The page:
Regional economies are expected to face tightening funding options this year as bank deposits continue to wither amid lower oil prices, according to the rating agency Moody’s.
Deposit growth rates slowed to 3 per cent in the GCC last year from about 10 per cent in 2014, the agency said in a report published on Wednesday, warning that money was likely to remain tight in 2016 and might become tighter if governments are less willing to spend as deficits widen.
That would limit the ability of companies to grow and act as a dampener on economies around the region, it said.
“The widening gap between oil prices and fiscal break-even prices across GCC governments has resulted in a significant increase in some of these governments’ deficits, which has weakened their own creditworthiness,” analysts at Moody’s led by Nitish Bhojnagarwala wrote in the report.
“In turn, these developments also highlight the reduced capacity or possible willingness of these governments to support both the broad economy and the banks in times of stress, if needed.”
Deficits in countries in the region, including the UAE and Saudi Arabia, have widened over the past year as the more than 60 per cent drop in oil prices empties coffers and forces governments to dip into sovereign wealth funds and borrow more money to keep spending on infrastructure and social services.
Some countries have been more affected than others according to how dependent on oil they are. At the top of the list of those reeling the most from lower oil prices is Saudi Arabia, while the UAE leads those that are least dependent.
UAE banks, for instance, have some advantages relative to their peers because of a more diversified economy and macro-prudential measures taken by the country since the financial crisis of 2008, the rating agency said. Still, deposit growth at UAE banks is likely to slow this year to 3 per cent from 10 per cent annually between 2012 and 2014.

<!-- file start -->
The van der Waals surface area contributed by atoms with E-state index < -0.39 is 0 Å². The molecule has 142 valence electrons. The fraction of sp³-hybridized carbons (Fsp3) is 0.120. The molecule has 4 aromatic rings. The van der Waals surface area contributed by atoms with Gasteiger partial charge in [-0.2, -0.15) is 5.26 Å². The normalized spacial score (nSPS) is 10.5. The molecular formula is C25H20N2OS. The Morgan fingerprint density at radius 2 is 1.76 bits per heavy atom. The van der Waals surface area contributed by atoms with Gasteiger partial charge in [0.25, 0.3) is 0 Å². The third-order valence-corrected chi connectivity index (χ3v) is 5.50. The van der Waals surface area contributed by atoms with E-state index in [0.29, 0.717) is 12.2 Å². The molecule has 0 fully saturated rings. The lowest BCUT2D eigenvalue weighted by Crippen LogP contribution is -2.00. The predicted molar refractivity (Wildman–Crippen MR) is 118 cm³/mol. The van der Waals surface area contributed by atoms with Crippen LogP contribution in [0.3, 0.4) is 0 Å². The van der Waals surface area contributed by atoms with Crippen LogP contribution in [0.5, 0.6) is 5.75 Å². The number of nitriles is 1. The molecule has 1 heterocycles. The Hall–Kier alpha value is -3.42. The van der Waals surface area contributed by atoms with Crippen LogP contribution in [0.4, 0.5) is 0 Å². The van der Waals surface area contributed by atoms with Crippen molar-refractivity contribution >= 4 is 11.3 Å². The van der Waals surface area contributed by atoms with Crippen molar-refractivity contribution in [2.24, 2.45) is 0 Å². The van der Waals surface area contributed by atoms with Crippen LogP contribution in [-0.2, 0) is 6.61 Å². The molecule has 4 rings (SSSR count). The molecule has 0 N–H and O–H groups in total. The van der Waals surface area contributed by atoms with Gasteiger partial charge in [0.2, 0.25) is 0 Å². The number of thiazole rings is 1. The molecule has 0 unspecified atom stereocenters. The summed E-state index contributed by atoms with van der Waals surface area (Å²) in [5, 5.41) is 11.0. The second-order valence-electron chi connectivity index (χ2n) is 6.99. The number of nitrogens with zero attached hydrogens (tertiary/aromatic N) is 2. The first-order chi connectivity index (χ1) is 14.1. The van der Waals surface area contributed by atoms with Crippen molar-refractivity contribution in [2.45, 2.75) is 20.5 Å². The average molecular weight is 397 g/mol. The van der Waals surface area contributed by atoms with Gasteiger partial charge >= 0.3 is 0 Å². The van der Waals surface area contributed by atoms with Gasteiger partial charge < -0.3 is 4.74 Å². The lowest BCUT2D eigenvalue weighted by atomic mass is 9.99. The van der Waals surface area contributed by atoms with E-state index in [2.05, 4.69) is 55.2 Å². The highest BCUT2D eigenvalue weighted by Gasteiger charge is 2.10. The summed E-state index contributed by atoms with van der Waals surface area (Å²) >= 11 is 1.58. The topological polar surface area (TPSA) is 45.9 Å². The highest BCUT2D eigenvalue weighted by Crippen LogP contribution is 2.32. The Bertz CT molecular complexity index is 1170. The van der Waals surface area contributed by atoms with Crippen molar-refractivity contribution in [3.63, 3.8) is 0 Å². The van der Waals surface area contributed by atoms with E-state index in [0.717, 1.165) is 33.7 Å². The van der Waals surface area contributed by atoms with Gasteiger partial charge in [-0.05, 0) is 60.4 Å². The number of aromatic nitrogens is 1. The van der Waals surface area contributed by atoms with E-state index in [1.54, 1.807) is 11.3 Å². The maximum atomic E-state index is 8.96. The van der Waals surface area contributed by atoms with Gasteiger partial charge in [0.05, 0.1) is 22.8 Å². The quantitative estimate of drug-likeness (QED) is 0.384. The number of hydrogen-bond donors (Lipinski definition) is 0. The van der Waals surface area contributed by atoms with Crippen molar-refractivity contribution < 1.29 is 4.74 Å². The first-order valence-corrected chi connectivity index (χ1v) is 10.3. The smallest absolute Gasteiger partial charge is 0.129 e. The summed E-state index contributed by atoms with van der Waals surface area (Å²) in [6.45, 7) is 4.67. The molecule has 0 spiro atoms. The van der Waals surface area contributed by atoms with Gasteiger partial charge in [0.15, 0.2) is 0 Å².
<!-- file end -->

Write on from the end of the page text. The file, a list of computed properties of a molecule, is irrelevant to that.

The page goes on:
Moody’s noted, however, that UAE government borrowing has only moderately increased despite declines in credit growth and that within the Emirates, Dubai would be most resilient to lower oil prices because of its even more diversified economy.
“Within the UAE, the non-hydrocarbon and private sector-driven growth of Dubai is expected to be resilient to lower oil prices to some extent and this will support the overall financial fundamentals of Dubai-based banks, which were impacted the most during the global financial crisis,” Mr Bhojnagarwala said.
Nevertheless, strains are starting to appear in parts of Dubai’s economy.
The Dubai Economy Tracker, a monthly assessment of business activity in the emirate provided by Emirates NBD, recorded a score of 48.9 in February. Any score below 50 indicates that the economy is contracting.